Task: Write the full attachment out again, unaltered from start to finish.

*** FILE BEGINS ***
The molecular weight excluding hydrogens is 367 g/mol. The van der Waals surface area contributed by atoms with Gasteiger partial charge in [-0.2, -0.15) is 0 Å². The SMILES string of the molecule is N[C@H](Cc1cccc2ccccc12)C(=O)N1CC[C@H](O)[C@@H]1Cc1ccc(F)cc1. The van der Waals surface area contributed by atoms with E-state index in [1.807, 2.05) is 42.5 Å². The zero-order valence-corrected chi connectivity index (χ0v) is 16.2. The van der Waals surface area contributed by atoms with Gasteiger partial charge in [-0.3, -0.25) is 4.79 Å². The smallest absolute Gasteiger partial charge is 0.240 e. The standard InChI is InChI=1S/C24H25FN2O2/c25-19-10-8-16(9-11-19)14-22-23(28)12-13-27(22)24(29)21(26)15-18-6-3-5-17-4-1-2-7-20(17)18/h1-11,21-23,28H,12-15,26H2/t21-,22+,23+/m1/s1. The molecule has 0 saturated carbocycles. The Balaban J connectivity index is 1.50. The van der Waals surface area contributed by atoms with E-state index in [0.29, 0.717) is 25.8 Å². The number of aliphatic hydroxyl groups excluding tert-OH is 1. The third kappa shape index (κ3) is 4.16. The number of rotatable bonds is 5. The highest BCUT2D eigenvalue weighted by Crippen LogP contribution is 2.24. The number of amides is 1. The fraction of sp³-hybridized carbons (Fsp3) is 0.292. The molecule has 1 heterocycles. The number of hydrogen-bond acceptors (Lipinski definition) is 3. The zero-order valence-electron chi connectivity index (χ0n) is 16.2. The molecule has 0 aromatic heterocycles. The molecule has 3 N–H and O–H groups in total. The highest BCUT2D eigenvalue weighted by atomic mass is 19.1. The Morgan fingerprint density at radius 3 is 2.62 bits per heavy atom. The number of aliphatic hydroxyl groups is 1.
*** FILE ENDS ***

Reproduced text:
The molecular weight excluding hydrogens is 367 g/mol. The van der Waals surface area contributed by atoms with Gasteiger partial charge in [-0.2, -0.15) is 0 Å². The SMILES string of the molecule is N[C@H](Cc1cccc2ccccc12)C(=O)N1CC[C@H](O)[C@@H]1Cc1ccc(F)cc1. The van der Waals surface area contributed by atoms with E-state index in [1.807, 2.05) is 42.5 Å². The zero-order valence-corrected chi connectivity index (χ0v) is 16.2. The van der Waals surface area contributed by atoms with Gasteiger partial charge in [-0.3, -0.25) is 4.79 Å². The smallest absolute Gasteiger partial charge is 0.240 e. The standard InChI is InChI=1S/C24H25FN2O2/c25-19-10-8-16(9-11-19)14-22-23(28)12-13-27(22)24(29)21(26)15-18-6-3-5-17-4-1-2-7-20(17)18/h1-11,21-23,28H,12-15,26H2/t21-,22+,23+/m1/s1. The molecule has 0 saturated carbocycles. The Balaban J connectivity index is 1.50. The van der Waals surface area contributed by atoms with E-state index in [0.29, 0.717) is 25.8 Å². The number of aliphatic hydroxyl groups excluding tert-OH is 1. The third kappa shape index (κ3) is 4.16. The number of rotatable bonds is 5. The highest BCUT2D eigenvalue weighted by Crippen LogP contribution is 2.24. The number of amides is 1. The fraction of sp³-hybridized carbons (Fsp3) is 0.292. The molecule has 1 heterocycles. The number of hydrogen-bond acceptors (Lipinski definition) is 3. The zero-order valence-electron chi connectivity index (χ0n) is 16.2. The molecule has 0 aromatic heterocycles. The molecule has 3 N–H and O–H groups in total. The highest BCUT2D eigenvalue weighted by atomic mass is 19.1. The Morgan fingerprint density at radius 3 is 2.62 bits per heavy atom. The number of aliphatic hydroxyl groups is 1.